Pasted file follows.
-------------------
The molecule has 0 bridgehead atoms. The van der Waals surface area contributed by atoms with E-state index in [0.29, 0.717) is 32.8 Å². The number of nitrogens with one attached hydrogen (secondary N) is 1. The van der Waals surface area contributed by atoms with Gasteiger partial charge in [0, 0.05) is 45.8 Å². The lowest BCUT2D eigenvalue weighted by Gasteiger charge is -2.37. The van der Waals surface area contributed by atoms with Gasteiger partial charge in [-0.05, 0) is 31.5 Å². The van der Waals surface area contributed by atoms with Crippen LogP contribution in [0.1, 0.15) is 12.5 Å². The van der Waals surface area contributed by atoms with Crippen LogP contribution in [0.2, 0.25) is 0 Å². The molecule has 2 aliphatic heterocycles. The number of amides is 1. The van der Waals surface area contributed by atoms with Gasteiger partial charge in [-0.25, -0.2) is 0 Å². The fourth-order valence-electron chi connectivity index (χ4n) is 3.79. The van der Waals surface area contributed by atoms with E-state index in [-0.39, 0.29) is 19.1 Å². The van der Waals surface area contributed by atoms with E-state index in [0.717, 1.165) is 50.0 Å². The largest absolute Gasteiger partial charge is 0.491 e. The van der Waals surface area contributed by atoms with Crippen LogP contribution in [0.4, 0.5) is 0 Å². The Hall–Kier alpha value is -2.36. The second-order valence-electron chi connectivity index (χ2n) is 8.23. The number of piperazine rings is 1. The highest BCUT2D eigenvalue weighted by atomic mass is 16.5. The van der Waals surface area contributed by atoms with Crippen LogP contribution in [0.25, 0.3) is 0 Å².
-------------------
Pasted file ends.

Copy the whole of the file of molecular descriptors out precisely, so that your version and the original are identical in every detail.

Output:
The molecule has 0 bridgehead atoms. The van der Waals surface area contributed by atoms with E-state index in [0.29, 0.717) is 32.8 Å². The number of nitrogens with one attached hydrogen (secondary N) is 1. The van der Waals surface area contributed by atoms with Gasteiger partial charge in [0, 0.05) is 45.8 Å². The lowest BCUT2D eigenvalue weighted by Gasteiger charge is -2.37. The van der Waals surface area contributed by atoms with Gasteiger partial charge in [-0.05, 0) is 31.5 Å². The van der Waals surface area contributed by atoms with Crippen LogP contribution in [0.1, 0.15) is 12.5 Å². The van der Waals surface area contributed by atoms with Crippen LogP contribution in [0.2, 0.25) is 0 Å². The molecule has 2 aliphatic heterocycles. The number of amides is 1. The van der Waals surface area contributed by atoms with Gasteiger partial charge in [-0.25, -0.2) is 0 Å². The fourth-order valence-electron chi connectivity index (χ4n) is 3.79. The van der Waals surface area contributed by atoms with E-state index in [-0.39, 0.29) is 19.1 Å². The van der Waals surface area contributed by atoms with E-state index in [0.717, 1.165) is 50.0 Å². The largest absolute Gasteiger partial charge is 0.491 e. The van der Waals surface area contributed by atoms with Crippen LogP contribution in [0.4, 0.5) is 0 Å². The Hall–Kier alpha value is -2.36. The second-order valence-electron chi connectivity index (χ2n) is 8.23. The number of piperazine rings is 1. The highest BCUT2D eigenvalue weighted by atomic mass is 16.5. The van der Waals surface area contributed by atoms with Crippen LogP contribution in [0.25, 0.3) is 0 Å².